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Liberties not abstract:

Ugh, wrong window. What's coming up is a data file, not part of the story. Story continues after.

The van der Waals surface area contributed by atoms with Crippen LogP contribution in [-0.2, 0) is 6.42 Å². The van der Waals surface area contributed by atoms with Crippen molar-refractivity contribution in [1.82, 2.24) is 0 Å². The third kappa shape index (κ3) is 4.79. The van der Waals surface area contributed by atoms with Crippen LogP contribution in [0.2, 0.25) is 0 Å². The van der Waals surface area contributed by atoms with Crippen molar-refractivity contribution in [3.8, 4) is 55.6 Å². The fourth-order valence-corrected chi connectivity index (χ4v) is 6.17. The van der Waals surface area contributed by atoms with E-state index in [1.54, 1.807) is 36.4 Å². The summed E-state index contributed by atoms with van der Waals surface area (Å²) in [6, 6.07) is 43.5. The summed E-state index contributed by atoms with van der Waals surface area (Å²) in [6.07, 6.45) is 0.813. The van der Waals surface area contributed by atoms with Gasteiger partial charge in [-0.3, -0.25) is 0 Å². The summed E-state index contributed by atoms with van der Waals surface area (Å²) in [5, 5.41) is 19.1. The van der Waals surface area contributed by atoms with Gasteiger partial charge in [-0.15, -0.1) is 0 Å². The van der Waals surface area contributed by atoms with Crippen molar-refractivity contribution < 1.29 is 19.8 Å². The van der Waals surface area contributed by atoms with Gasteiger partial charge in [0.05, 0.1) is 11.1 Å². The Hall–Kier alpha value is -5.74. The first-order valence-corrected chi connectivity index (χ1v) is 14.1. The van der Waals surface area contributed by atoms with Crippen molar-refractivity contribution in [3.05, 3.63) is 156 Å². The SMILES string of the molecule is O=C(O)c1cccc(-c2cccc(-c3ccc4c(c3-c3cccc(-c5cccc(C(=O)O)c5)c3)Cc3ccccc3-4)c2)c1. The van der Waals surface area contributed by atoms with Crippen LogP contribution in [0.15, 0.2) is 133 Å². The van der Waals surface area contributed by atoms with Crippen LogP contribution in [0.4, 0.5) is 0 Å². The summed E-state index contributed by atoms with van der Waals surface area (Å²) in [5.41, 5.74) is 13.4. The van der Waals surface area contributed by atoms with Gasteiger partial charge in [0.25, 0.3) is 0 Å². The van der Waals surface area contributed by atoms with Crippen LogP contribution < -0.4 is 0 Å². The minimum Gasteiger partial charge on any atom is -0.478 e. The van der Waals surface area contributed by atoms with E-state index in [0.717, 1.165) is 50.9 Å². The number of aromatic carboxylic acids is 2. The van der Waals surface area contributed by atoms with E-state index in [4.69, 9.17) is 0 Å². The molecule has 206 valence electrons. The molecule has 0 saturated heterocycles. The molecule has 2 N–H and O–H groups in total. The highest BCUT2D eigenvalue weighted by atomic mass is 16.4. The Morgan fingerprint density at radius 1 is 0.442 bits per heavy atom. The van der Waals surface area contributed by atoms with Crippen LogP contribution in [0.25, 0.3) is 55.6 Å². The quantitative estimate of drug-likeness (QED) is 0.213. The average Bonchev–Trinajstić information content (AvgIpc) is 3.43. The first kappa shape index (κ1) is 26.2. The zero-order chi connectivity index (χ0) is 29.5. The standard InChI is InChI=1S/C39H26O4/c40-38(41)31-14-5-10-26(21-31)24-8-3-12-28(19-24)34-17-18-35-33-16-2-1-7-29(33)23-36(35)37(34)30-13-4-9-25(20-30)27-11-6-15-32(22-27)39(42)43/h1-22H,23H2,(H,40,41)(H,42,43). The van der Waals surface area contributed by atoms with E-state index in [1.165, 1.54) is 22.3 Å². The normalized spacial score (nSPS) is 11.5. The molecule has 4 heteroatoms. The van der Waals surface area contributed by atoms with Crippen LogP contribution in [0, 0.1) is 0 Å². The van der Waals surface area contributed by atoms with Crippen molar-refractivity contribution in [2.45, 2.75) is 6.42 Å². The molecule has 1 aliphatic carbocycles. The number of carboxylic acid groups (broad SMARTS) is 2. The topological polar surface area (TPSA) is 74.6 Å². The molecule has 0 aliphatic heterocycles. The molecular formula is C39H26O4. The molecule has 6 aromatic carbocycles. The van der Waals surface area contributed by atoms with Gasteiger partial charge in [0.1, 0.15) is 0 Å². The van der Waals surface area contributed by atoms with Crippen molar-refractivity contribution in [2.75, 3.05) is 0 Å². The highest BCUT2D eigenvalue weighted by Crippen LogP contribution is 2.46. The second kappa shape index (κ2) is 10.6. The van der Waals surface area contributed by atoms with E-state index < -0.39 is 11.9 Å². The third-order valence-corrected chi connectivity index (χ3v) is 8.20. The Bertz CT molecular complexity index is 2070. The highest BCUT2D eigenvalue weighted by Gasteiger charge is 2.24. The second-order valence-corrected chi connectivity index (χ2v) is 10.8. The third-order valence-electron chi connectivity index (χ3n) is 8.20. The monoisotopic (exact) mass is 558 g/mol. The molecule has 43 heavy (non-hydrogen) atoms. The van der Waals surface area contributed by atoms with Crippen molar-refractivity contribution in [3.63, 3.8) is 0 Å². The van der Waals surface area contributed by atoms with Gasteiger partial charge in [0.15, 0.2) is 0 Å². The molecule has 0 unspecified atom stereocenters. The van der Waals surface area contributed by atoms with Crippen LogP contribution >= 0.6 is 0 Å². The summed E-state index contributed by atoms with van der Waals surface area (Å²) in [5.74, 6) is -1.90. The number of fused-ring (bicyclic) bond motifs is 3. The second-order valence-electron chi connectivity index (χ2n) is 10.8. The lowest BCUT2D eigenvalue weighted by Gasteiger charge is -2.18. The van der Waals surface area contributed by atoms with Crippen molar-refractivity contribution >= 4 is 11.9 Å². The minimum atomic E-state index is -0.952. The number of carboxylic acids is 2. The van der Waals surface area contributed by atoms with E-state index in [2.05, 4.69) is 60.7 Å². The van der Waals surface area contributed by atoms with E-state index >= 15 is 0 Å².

To the editor: The warrantless wiretaps that are being conducted by the Bush administration are patently illegal and in direct conflict with core principles enshrined in the Bill of Rights. Breaking the law does not make Americans safer.These liberties are not abstract. Freedom from government spying on our private lives is at the core of what it means to be American – the kind of personal liberty that hundreds of thousands of Americans have died to protect. Americans should never have to fear that their own government is out of control.Law enforcement can already get surveillance authority quickly, secretly, and legally. The Foreign Intelligence Surveillance Act (FISA) court already exists to give secret warrants in cases involving national security. Where time is a factor, the government can legally start surveillance for up to three days before getting the warrant.Illegal surveillance can only serve to undermine public confidence in government. If the President is willing to break one law, how can we trust him to respect any law? If Congress and the courts don’t, or can’t, step in to stop this illegal behavior, how can we trust them to stop any illegal behavior? Letting the President declare himself above the law is a terrible and dangerous precedent that concerns legal scholars, judges, and members of Congress from both parties.“Trust me,” is not an excuse. The founders never intended us to rely on blind faith that the President wouldn’t abuse his power. That’s why they created a system of checks and balances to make sure each branch would keep an eye on the others. That’s the kind of government the Constitution creates.Any outdated laws should be changed, not broken. Congressional leaders of both parties have made clear that they are willing to update laws to give the President the power he needs, subject to constitutional safeguards and oversight. If the President thinks the law is out of date, he should ask Congress to change it. Instead, he broke it.Mike ElmendorfLong Beach

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